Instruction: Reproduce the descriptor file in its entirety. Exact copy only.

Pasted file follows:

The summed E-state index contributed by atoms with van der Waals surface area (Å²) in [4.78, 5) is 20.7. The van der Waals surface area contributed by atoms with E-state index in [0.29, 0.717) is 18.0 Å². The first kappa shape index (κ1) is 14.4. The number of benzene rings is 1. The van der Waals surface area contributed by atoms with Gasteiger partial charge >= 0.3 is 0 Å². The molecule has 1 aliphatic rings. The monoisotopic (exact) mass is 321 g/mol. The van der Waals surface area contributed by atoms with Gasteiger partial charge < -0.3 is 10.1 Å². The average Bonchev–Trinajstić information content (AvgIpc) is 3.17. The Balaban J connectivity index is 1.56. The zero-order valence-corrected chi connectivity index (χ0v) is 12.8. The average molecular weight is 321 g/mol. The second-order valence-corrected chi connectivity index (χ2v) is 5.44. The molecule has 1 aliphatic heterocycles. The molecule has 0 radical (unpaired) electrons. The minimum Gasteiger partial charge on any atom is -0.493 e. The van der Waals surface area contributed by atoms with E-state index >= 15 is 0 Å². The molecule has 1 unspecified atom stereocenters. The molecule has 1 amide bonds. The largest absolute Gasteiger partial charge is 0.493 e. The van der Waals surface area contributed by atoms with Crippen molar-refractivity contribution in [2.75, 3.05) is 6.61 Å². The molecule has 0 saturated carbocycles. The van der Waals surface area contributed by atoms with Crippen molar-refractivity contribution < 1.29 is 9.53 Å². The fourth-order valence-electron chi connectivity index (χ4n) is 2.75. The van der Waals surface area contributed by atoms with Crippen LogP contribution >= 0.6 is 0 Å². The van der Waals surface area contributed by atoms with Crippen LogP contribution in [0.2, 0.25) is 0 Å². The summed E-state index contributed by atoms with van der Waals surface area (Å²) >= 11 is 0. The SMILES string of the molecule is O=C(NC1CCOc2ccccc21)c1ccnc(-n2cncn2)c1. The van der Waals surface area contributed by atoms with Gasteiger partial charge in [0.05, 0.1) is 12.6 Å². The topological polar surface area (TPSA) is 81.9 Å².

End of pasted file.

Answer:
The summed E-state index contributed by atoms with van der Waals surface area (Å²) in [4.78, 5) is 20.7. The van der Waals surface area contributed by atoms with E-state index in [0.29, 0.717) is 18.0 Å². The first kappa shape index (κ1) is 14.4. The number of benzene rings is 1. The van der Waals surface area contributed by atoms with Gasteiger partial charge >= 0.3 is 0 Å². The molecule has 1 aliphatic rings. The monoisotopic (exact) mass is 321 g/mol. The van der Waals surface area contributed by atoms with Gasteiger partial charge < -0.3 is 10.1 Å². The average Bonchev–Trinajstić information content (AvgIpc) is 3.17. The Balaban J connectivity index is 1.56. The zero-order valence-corrected chi connectivity index (χ0v) is 12.8. The average molecular weight is 321 g/mol. The second-order valence-corrected chi connectivity index (χ2v) is 5.44. The molecule has 1 aliphatic heterocycles. The molecule has 0 radical (unpaired) electrons. The minimum Gasteiger partial charge on any atom is -0.493 e. The van der Waals surface area contributed by atoms with E-state index >= 15 is 0 Å². The molecule has 1 unspecified atom stereocenters. The molecule has 1 amide bonds. The largest absolute Gasteiger partial charge is 0.493 e. The van der Waals surface area contributed by atoms with Crippen molar-refractivity contribution in [2.75, 3.05) is 6.61 Å². The molecule has 0 saturated carbocycles. The van der Waals surface area contributed by atoms with Crippen molar-refractivity contribution < 1.29 is 9.53 Å². The fourth-order valence-electron chi connectivity index (χ4n) is 2.75. The van der Waals surface area contributed by atoms with Crippen LogP contribution >= 0.6 is 0 Å². The van der Waals surface area contributed by atoms with Crippen LogP contribution in [0.2, 0.25) is 0 Å². The summed E-state index contributed by atoms with van der Waals surface area (Å²) >= 11 is 0. The SMILES string of the molecule is O=C(NC1CCOc2ccccc21)c1ccnc(-n2cncn2)c1. The van der Waals surface area contributed by atoms with Gasteiger partial charge in [0.05, 0.1) is 12.6 Å². The topological polar surface area (TPSA) is 81.9 Å².